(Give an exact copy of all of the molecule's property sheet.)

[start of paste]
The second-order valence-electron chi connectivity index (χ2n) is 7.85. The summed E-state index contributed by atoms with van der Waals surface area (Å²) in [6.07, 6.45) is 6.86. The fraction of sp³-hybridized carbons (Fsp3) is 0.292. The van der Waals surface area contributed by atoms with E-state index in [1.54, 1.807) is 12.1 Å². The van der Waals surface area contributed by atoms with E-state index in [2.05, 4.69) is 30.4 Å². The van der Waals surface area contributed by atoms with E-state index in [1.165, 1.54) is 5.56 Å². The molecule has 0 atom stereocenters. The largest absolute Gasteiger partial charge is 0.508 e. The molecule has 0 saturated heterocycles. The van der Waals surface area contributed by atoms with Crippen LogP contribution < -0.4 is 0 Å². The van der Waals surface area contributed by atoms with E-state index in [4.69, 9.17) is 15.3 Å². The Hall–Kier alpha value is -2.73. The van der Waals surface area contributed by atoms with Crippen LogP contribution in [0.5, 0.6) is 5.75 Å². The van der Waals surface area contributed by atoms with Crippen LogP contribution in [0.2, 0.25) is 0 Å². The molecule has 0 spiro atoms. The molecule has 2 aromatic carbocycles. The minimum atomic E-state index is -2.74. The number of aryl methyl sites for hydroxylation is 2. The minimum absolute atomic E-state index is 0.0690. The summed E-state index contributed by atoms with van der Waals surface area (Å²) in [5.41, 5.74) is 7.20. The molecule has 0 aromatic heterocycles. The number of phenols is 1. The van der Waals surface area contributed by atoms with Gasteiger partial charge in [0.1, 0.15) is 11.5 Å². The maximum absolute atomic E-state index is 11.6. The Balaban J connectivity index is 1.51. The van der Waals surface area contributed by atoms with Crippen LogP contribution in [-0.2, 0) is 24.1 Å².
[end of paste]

The second-order valence-electron chi connectivity index (χ2n) is 7.85. The summed E-state index contributed by atoms with van der Waals surface area (Å²) in [6.07, 6.45) is 6.86. The fraction of sp³-hybridized carbons (Fsp3) is 0.292. The van der Waals surface area contributed by atoms with E-state index in [1.54, 1.807) is 12.1 Å². The van der Waals surface area contributed by atoms with E-state index in [2.05, 4.69) is 30.4 Å². The van der Waals surface area contributed by atoms with E-state index in [1.165, 1.54) is 5.56 Å². The molecule has 0 atom stereocenters. The largest absolute Gasteiger partial charge is 0.508 e. The molecule has 0 saturated heterocycles. The van der Waals surface area contributed by atoms with Crippen LogP contribution < -0.4 is 0 Å². The van der Waals surface area contributed by atoms with E-state index in [4.69, 9.17) is 15.3 Å². The Hall–Kier alpha value is -2.73. The van der Waals surface area contributed by atoms with Crippen LogP contribution in [0.5, 0.6) is 5.75 Å². The van der Waals surface area contributed by atoms with Crippen LogP contribution in [0.2, 0.25) is 0 Å². The molecule has 0 spiro atoms. The molecule has 2 aromatic carbocycles. The minimum atomic E-state index is -2.74. The number of aryl methyl sites for hydroxylation is 2. The minimum absolute atomic E-state index is 0.0690. The summed E-state index contributed by atoms with van der Waals surface area (Å²) in [5.41, 5.74) is 7.20. The molecule has 0 aromatic heterocycles. The number of phenols is 1. The van der Waals surface area contributed by atoms with Gasteiger partial charge in [0.1, 0.15) is 11.5 Å². The maximum absolute atomic E-state index is 11.6. The Balaban J connectivity index is 1.51. The van der Waals surface area contributed by atoms with Crippen LogP contribution in [-0.2, 0) is 24.1 Å².